Lead wire wound thickly around yet another size 10 hook looked as if it was intended to be a buzzer of some sort as it had been given a generous coat of varnish. This one took a bit more effort to clean as the lead had oxidised, but the hook was sound underneath. I left he lead in place and dressed a Damsel Nymph on top. Just a very simple barred marabou tail with an olive seal’s fur body and a partridge hackle dyed olive.

Tarnished gold wire rib over an yellow coloured tying silk body suggested a Greenwell had been tied on yet another size 12 wet fly hook. Most of my flies for use on Conn and Cullin are tied on this size, so I made a Golden Olive Bumble.

Fiery brown fur ribbed with narrowest gold tinsel was all that was left of what I can only presume was a Fiery Brown wet fly busked on another size 12 hook. This one morphed into a hair wing Green Peter, as did one of the other size 12’s. A man can’t have too many Green Peters in this parish!

A size 16 dry Pheasant Tail had seen better days. Small hooks like this make me nervous, the thin wire can so easily snap in a good fish at the best of times and an old hook of unknown vintage could be brittle or soft regardless if it looks OK to the naked eye. I cleaned that hook and gave it a good twang in the vice to check its temper. Sure enough, it snapped cleanly at the bend. You can’t win them all I guess.

A largish size 12 round bend wet fly hook sported the remnants of a black silk body, black hackle and dark grey wings, surely a Black Gnat I thought. It was only when I started to strip the old dressing I found the body was in fact tarnished metal tinsel and the fly was in all probability another Butcher. To be honest, I prefer a sproat to a round bend but I tied this hook up as a Pearly Bibio.

A slim dubbed grey fur (Mole?) on a size 14 hook was turned into a Partridge and Orange spider. I can never have too many of these as I use them so much for early season river trouting. A peacock herl thorax is an addition that I believe makes an already good fly so much better.

A size 10 dry fly hook with an upturned eye was dressed as a Pheasant Tail of sorts but the hackle, wound half way down the body, was in very poor condition. A dry Wulff was much better suited to such a large hook I thought, so I made a Royal Wulff variant with natural grey squirrel wings and tails instead of the usual pure white.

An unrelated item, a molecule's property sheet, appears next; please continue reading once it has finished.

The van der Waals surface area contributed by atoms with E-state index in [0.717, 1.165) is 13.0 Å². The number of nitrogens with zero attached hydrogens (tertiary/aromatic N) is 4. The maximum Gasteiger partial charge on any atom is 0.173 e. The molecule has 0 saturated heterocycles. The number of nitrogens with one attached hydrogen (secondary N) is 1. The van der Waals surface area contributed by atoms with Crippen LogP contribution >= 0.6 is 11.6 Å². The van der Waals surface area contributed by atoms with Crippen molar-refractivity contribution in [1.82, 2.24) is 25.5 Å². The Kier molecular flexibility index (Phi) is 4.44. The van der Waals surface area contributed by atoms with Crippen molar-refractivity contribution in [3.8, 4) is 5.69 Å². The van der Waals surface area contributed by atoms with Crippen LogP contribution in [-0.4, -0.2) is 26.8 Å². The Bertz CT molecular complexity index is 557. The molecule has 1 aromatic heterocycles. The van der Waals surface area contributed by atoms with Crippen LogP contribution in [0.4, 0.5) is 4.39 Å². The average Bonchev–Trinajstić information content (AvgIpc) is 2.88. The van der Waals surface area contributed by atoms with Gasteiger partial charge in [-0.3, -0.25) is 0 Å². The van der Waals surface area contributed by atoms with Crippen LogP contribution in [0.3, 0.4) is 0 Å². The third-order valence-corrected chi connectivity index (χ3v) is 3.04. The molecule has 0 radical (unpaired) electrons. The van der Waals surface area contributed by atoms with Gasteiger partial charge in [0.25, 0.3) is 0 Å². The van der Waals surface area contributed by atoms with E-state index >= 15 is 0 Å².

The rest of the old flies were hard to place, the scraps of fur or thread left of them could have been any fly, so I just stripped and tested them all. These were size 12 to 14 hooks, just what I use around here so as long as they were mechanically sound they could be usefully recycled.

Apart from the fly box there were spools of perfectly good tying silk in green, black and yellow, 2 spools of copper wire, 2 of olive floss and a leaking bottle of varnish. The tying silks were on large spools, so another job for me will be to re-spool on smaller ones which will fit my bobbin holders. The old vice which was in the wooden box would only be fit for scrap I suspected but on inspection it turned out be very little used and functioning perfectly well. A good clean and lubrication of the threads was all it took to bring it back to life. This is now my spare vice and is set up on the table at my digs so it will be in frequent use from now on. Indeed, all the flies here were made using this vice.

I am perfectly aware how grossly inefficient tying flies in this manner is but that was not the point. Processing these disheveled old hooks was great fun and the time at the vice flew by. Once the varnished heads had dried, I placed the new flies in boxes alongside all my other patterns. With so many to pick from it is doubtful if they will all be tied on the end of my line but again, that is not the point. That simple enjoyment gained from taking something old and broken then turning into a useful item is hugely satisfying to me. In our current throwaway society all this mucking about recycling singles me out as an oddity, but I am happy to embrace my strangeness.


As for the fly box itself, it just required a good clean then I filled it with sea trout flies. The clips in these boxes are a perfect size for holding size 8 to 14 flies. It really is a very nice box.